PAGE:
Why does this tab phenomenon persist? For a good reason: Today's window coverings industry has available a great variety of marvelously creative decorative hardware-more so than at any other time in its history. And tabs are a wonderful way to attach fabric to decorative hardware while still allowing the color, style and shape of the hardware to show through.
How long will this trend last? I predict it will continue for a long time yet to come. As long as highly decorative hardware is prevalent, tabs also will be prevalent.
Because using tabs has been so widespread for such a long time, industry professionals have been pouring their creative energies into coming up with new, innovative styles. Let's stop to consider many of their latest ideas.
Tabs Keep Popping Up
At this year's Heimtextil show in Frankfurt, Germany, tabs kept showing up at exhibitors' booths in many creative ways. ADO, for example, effectively used tabs in two different ways. One was as a top treatment over side panels. ADO used tabs on a piece of fabric cut on an angle to create a tabbed-jabot (cascade) effect. This same idea could be combined with swags on a pole by adding tabs to the top edge of the swag. Tabs also were placed on the bottom angled edge of Roman shades, with decorative rods placed inside the tabs. A similar look was created on the bottom of a valance.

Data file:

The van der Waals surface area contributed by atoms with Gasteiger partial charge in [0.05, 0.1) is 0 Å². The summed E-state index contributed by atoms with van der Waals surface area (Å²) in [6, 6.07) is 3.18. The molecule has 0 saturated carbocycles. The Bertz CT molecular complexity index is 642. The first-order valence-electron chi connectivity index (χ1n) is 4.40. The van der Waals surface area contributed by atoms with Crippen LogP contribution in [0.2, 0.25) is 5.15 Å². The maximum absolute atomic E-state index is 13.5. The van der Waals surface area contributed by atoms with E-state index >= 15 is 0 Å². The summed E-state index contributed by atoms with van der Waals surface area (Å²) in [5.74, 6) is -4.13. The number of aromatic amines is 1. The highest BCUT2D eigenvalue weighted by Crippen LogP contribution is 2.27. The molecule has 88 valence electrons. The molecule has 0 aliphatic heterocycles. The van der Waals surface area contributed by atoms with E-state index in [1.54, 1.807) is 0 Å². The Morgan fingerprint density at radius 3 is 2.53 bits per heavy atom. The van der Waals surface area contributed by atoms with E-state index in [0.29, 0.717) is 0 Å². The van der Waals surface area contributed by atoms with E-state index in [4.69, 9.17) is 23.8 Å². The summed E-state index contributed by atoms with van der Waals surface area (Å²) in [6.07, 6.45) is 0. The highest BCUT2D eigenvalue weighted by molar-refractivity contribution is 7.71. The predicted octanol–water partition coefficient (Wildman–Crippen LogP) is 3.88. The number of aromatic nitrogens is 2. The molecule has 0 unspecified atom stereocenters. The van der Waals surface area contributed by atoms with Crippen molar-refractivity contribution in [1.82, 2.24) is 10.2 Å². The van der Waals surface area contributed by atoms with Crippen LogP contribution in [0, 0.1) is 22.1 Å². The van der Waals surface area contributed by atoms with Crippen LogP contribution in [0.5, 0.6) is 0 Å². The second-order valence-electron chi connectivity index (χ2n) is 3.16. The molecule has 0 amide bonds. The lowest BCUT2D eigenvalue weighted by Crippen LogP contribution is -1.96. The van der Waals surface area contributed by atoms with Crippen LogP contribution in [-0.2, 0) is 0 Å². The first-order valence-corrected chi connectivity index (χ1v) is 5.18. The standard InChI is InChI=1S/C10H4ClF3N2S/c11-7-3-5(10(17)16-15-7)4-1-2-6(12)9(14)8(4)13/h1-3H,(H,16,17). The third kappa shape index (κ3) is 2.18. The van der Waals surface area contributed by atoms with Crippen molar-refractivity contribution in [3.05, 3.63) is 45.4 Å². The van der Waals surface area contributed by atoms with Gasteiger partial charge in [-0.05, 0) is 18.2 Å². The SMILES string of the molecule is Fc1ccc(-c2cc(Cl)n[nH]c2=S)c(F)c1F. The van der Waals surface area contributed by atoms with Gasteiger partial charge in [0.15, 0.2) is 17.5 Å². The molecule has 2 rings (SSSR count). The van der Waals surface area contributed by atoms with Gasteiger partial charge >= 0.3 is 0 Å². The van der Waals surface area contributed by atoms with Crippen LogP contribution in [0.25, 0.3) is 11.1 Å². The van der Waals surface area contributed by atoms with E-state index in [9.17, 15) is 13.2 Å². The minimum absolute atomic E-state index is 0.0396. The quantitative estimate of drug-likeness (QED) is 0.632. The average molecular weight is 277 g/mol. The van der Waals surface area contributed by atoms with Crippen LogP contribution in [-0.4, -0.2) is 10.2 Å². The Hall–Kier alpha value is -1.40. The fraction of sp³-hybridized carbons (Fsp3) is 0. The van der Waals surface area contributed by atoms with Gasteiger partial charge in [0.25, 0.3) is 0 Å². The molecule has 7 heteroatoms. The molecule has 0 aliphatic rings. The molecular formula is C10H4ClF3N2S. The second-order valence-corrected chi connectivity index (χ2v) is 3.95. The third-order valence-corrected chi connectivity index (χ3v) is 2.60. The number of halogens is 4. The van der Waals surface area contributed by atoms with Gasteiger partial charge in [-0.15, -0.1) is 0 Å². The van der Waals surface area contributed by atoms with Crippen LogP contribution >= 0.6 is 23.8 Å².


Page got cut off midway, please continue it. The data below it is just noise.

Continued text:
A slightly frillier look can be created by running tabs through grommets or button holes along the top edge of a panel. The tabs are not sewn onto the drapery panel; the two ends of the tabs are tied together into a knot to prevent them from slipping through the opening when the treatment is placed on the rod. Another slightly frilly, relaxed look is ingeniously created by wrapping the two shaped ends of tabs up over a rod and bunching them together by tying them with a narrow strip of fabric, cord or ribbon.